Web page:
Perhaps this then is why the fest day of Lunasagdh has been known as the ‘Easter Day’ of the Third Lent?  Christine Valters-Paintner notes that,

In the old Irish monastic tradition, it became a custom to have three Lents. There is the traditional forty days preceding Easter, then the forty days before Christmas (coinciding with Advent) also become a season of Lenten penitence. There was also a summer Lent beginning about three weeks after Pentecost and ending with Lughnasa, so in some ways this feast also becomes a third Easter.

I am being invited to strip myself bare once again, for the good of my soul, and for the good of my community.  Perhaps this too explains the commingling of Lunasadgh season with the Irish Pilgrimage season, that time where good weather might last just long enough to make both an inner and an outer walk to a sacred place, whether mountain or holy well.  And in association with the symbolic jettisoning of all they produced, some Celtic monks embarked on a unique kind of pilgrimage called Peregrinato: ‘setting sail in a boat without rudder or oar, letting the currents of love carry them to the “place of their resurrection.” It is a journey of trust and yielding.’ (Christine Valters-Paintner)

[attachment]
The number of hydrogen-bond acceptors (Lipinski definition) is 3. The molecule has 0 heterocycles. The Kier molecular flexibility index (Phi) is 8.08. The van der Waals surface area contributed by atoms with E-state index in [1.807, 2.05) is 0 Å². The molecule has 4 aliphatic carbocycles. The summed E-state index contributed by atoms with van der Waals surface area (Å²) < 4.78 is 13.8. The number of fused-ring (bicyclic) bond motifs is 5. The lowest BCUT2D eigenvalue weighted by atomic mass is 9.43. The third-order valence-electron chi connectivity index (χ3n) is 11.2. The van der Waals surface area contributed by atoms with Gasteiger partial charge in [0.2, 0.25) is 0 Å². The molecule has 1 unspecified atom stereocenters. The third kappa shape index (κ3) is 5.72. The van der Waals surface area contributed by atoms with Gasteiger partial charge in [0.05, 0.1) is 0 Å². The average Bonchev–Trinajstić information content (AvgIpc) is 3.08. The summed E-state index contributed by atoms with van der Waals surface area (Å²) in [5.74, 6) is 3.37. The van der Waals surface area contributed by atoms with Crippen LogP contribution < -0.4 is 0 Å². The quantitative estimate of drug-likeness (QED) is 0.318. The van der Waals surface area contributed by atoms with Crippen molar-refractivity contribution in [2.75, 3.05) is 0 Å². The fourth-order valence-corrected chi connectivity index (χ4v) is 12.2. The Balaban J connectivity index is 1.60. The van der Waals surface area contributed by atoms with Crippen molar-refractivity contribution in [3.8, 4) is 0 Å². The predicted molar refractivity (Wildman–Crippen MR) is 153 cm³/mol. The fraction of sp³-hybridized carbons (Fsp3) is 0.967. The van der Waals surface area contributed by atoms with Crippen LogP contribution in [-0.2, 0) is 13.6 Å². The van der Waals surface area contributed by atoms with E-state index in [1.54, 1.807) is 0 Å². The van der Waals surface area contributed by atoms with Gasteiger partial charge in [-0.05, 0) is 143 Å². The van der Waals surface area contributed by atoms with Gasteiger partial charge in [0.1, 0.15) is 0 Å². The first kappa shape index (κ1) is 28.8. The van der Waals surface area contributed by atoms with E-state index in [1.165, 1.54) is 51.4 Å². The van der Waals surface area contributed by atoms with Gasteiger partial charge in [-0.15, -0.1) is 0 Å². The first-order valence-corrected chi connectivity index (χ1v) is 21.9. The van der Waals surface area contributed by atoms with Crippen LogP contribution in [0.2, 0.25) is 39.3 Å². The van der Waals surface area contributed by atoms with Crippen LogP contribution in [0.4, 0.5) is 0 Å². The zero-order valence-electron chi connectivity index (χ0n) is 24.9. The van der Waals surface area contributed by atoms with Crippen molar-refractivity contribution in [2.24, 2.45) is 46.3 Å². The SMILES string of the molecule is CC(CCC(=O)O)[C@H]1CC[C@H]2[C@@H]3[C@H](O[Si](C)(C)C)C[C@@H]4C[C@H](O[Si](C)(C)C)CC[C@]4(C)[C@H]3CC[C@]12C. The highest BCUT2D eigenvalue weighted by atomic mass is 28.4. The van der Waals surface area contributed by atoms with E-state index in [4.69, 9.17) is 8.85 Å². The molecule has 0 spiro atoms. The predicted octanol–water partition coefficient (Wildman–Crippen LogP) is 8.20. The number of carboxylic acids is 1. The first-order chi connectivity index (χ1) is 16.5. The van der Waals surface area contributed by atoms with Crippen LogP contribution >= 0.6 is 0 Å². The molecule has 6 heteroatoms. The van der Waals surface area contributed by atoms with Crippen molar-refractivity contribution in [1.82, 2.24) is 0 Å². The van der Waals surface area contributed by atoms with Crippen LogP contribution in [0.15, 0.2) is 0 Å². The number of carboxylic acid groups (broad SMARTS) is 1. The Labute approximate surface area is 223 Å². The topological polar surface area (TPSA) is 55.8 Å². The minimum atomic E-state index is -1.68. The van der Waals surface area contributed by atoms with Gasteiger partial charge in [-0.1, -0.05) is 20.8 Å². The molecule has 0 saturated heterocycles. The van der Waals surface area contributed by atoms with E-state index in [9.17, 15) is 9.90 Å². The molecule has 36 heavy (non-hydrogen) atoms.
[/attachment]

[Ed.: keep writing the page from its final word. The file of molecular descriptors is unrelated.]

The idea of Irish Pilgrims setting out to scale the the Mountain tops then brings me back to the last set of connections that surround Lunasadgh: it’s ‘coincidence’ with the Feast of Transfiguration on August 6th, the revealing of the ‘true self’ of Christ to his disciples Peter, James and John at the summit of a mountain.  The disciples are given clear sight to recognise Jesus as the Son of God, and fleetingly, before they fall to the ground, to look full in the face of his Glory.  I wonder if perhaps rather than the marking the occurrence of Christ’s miraculous ‘quick-change’ moment this summer, it is this miracle of clear sight that I most need to embrace in this Resurrection season?  

The High Summer sun can blanch and bleach objects of their colour, and other ways of seeing are required to receive the revelation of the myriad hues that are presented before me in this moment, day and season.  And I cannot help but smile, that for all my anxieties and fears about what the coming seasonal darkening might bring, inside and out, it is ironic that in High Summer light I often require shaded ways of seeing at this time of the year in order to see the ‘true’ outlines of what shares my consciousness at this time and place.

As so often, my prayer for this season rises up: ‘O Lord, transfigure my seeing’.  

O Lord, give me the Grace to say with the poet Rainer Marie Rilke, ‘I find Your trace in all things, in all’ (Book of Hours).

Published by Kate Kennington Steer

writer, photographer and visual artist